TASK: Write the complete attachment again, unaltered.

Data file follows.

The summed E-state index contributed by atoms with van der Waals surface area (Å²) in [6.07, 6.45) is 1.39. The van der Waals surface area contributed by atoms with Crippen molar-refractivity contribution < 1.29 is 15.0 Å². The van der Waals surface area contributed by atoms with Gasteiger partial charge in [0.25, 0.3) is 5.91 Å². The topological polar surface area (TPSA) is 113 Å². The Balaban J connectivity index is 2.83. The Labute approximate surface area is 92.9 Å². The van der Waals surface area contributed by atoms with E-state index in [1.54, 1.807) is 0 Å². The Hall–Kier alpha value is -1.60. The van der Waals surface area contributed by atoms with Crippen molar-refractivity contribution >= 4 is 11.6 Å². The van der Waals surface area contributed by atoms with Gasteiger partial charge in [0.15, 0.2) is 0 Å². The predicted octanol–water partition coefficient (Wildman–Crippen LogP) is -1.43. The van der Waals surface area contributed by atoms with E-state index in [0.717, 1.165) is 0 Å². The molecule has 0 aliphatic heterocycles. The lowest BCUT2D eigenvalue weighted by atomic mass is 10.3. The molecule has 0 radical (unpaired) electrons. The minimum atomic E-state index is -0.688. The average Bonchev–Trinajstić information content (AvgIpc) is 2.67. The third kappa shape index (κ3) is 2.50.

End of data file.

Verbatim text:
The summed E-state index contributed by atoms with van der Waals surface area (Å²) in [6.07, 6.45) is 1.39. The van der Waals surface area contributed by atoms with Crippen molar-refractivity contribution < 1.29 is 15.0 Å². The van der Waals surface area contributed by atoms with Gasteiger partial charge in [0.25, 0.3) is 5.91 Å². The topological polar surface area (TPSA) is 113 Å². The Balaban J connectivity index is 2.83. The Labute approximate surface area is 92.9 Å². The van der Waals surface area contributed by atoms with E-state index in [1.54, 1.807) is 0 Å². The Hall–Kier alpha value is -1.60. The van der Waals surface area contributed by atoms with Crippen molar-refractivity contribution >= 4 is 11.6 Å². The van der Waals surface area contributed by atoms with Gasteiger partial charge in [0.15, 0.2) is 0 Å². The predicted octanol–water partition coefficient (Wildman–Crippen LogP) is -1.43. The van der Waals surface area contributed by atoms with E-state index in [0.717, 1.165) is 0 Å². The molecule has 0 aliphatic heterocycles. The lowest BCUT2D eigenvalue weighted by atomic mass is 10.3. The molecule has 0 radical (unpaired) electrons. The minimum atomic E-state index is -0.688. The average Bonchev–Trinajstić information content (AvgIpc) is 2.67. The third kappa shape index (κ3) is 2.50.